Paper presented at the annual conference of the American Education Research Association, New York, March 24-28.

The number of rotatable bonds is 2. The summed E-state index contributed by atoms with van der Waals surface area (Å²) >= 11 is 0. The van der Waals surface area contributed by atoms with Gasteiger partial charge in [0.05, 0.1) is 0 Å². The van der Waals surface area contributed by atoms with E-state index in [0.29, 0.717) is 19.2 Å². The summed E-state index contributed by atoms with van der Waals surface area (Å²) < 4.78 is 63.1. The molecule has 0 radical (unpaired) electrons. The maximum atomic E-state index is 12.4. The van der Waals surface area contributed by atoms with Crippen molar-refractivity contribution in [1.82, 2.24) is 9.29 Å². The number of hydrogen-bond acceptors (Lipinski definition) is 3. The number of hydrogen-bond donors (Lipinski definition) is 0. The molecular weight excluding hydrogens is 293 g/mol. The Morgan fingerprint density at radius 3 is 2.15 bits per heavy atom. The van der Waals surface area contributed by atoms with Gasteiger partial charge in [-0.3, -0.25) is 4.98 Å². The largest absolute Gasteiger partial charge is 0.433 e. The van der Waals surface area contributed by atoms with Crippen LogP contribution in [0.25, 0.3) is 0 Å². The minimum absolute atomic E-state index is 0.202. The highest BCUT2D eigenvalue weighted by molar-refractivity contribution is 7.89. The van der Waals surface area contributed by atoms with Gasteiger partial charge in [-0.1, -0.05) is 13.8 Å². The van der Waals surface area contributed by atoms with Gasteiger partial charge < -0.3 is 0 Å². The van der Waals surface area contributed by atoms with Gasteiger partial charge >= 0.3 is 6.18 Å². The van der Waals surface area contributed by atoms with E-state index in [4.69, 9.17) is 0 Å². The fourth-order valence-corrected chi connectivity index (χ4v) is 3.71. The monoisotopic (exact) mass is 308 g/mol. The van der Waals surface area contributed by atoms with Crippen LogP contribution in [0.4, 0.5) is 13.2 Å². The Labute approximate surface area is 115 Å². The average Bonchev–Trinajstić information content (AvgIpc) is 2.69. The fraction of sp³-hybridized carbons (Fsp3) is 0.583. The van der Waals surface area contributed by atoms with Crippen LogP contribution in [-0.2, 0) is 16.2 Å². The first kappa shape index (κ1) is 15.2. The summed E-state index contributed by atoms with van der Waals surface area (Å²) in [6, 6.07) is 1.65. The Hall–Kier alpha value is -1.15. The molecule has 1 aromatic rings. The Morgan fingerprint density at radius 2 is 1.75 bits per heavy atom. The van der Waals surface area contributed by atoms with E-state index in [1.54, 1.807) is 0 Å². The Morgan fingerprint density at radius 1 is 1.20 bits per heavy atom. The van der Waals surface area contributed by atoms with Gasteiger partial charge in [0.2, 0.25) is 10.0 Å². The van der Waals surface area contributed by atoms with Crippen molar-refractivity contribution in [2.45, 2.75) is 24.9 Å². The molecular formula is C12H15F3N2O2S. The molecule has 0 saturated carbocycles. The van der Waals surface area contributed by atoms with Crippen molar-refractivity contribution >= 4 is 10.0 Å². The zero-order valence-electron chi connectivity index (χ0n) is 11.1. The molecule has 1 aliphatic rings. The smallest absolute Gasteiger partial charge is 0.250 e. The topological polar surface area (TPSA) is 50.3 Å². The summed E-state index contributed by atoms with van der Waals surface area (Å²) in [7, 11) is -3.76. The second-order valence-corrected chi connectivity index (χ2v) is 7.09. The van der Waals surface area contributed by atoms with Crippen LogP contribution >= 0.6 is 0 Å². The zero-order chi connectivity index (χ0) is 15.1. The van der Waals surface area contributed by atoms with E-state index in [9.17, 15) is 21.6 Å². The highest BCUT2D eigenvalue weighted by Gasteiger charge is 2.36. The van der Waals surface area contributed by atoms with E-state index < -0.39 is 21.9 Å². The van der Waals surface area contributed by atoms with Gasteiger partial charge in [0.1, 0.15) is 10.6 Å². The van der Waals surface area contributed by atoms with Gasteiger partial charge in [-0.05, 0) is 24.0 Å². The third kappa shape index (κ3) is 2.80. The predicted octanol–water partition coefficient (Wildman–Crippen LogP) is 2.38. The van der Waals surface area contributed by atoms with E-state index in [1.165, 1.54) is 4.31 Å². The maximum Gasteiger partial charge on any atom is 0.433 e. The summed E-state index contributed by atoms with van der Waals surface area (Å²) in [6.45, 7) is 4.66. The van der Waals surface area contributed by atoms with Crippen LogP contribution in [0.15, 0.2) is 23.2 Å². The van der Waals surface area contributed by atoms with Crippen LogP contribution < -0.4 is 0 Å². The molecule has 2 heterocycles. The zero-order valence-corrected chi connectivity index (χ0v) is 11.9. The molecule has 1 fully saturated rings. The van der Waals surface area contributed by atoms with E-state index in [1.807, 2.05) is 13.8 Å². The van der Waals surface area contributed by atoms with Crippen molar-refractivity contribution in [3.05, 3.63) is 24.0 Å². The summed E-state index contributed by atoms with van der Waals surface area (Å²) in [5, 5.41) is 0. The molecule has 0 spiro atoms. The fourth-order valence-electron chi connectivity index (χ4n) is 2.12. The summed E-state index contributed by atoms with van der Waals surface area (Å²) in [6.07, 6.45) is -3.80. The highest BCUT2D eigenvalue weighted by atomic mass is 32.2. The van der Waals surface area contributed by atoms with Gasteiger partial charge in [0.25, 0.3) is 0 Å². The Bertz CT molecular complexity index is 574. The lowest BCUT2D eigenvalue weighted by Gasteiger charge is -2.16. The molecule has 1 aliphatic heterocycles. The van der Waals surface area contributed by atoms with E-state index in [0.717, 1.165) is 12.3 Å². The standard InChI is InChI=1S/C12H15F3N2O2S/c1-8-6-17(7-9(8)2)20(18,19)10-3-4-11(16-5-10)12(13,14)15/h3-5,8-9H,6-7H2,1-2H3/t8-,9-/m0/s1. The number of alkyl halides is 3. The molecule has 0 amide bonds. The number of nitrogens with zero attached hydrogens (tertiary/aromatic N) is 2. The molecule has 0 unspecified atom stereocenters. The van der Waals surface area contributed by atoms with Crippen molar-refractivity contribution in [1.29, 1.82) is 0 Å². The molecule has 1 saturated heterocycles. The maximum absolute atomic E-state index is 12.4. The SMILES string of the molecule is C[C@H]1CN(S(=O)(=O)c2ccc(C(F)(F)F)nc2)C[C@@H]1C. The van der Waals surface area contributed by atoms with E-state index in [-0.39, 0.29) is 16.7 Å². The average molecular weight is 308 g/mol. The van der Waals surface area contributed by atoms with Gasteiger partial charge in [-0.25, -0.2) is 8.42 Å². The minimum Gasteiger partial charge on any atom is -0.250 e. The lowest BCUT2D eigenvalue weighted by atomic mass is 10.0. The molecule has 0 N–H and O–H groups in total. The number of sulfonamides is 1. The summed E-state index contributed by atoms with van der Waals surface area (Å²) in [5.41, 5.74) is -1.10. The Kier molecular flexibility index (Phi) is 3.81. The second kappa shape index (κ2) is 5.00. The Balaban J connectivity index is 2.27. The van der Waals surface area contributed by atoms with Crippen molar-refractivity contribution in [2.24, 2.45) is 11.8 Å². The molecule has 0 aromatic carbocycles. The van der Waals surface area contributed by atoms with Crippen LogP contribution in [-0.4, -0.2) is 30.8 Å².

We demonstrate the potential of an innovative design-based research methodology—manipulation of normative features of didactic routines—to illuminate and support the integration of constructivist and socio-cultural theoretical models pertaining to the roles of epistemic and material resources at play in students’ mediated development of mathematical concepts. We present three cases of individual middle-school students who participated in a study of probabilistic cognition, where the design was for students to coordinate their intuition for the outcome of an experiment with a stochastic device with its sample space that they build through combinatorial analysis. The activity sequencing was non-normative in that only having completed the combinatorial analysis did students recognize its pertinence to their grounding intuition, and that recognition is the focus of our analysis. By uncovering students’ heuristics as well as the pragmatics of the student–interviewer dyad as they communicate over properties of the learning materials and negotiate activities embedded in the design, we implicate a major challenge of struggling students to be their underdeveloped epistemic disposition—they do not expect to be able to “solve the world” and do not skillfully use mathematical representations let alone trust them to bear on their inquiry. To grow into STEM content, these students require early nurturing into problem-solving socio–cognitive norms.